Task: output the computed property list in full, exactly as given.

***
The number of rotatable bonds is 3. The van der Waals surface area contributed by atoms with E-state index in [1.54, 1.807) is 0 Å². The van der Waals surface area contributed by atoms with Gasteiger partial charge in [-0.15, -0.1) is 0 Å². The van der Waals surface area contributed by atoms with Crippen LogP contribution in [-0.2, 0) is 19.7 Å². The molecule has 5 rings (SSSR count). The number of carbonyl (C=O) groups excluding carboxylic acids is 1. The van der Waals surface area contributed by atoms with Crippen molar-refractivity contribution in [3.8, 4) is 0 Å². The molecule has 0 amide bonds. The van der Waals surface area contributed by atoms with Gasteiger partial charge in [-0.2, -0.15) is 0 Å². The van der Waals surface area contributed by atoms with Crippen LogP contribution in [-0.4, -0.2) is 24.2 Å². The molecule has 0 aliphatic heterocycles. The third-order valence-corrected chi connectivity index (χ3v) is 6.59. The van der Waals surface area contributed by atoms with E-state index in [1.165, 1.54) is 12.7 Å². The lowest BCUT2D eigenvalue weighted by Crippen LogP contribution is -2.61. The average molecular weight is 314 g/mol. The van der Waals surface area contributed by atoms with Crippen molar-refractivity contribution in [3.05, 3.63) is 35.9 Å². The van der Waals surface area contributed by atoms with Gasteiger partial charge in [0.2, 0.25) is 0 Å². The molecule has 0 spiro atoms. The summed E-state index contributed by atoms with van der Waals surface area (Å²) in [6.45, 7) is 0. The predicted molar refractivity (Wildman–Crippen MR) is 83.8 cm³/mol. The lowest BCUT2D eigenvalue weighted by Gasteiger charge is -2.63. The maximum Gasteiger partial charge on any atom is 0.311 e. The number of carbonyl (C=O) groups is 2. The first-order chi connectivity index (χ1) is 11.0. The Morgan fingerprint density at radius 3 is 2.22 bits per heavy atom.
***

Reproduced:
The number of rotatable bonds is 3. The van der Waals surface area contributed by atoms with E-state index in [1.54, 1.807) is 0 Å². The van der Waals surface area contributed by atoms with Gasteiger partial charge in [-0.15, -0.1) is 0 Å². The van der Waals surface area contributed by atoms with Crippen LogP contribution in [-0.2, 0) is 19.7 Å². The molecule has 5 rings (SSSR count). The number of carbonyl (C=O) groups excluding carboxylic acids is 1. The van der Waals surface area contributed by atoms with Crippen molar-refractivity contribution in [3.8, 4) is 0 Å². The molecule has 0 amide bonds. The van der Waals surface area contributed by atoms with Gasteiger partial charge in [-0.2, -0.15) is 0 Å². The van der Waals surface area contributed by atoms with Crippen LogP contribution in [-0.4, -0.2) is 24.2 Å². The molecule has 0 aliphatic heterocycles. The third-order valence-corrected chi connectivity index (χ3v) is 6.59. The van der Waals surface area contributed by atoms with E-state index in [1.165, 1.54) is 12.7 Å². The lowest BCUT2D eigenvalue weighted by Crippen LogP contribution is -2.61. The average molecular weight is 314 g/mol. The van der Waals surface area contributed by atoms with Crippen molar-refractivity contribution in [3.05, 3.63) is 35.9 Å². The van der Waals surface area contributed by atoms with Gasteiger partial charge in [0.2, 0.25) is 0 Å². The molecule has 0 spiro atoms. The summed E-state index contributed by atoms with van der Waals surface area (Å²) in [6.45, 7) is 0. The predicted molar refractivity (Wildman–Crippen MR) is 83.8 cm³/mol. The lowest BCUT2D eigenvalue weighted by Gasteiger charge is -2.63. The maximum Gasteiger partial charge on any atom is 0.311 e. The number of carbonyl (C=O) groups is 2. The first-order chi connectivity index (χ1) is 11.0. The Morgan fingerprint density at radius 3 is 2.22 bits per heavy atom.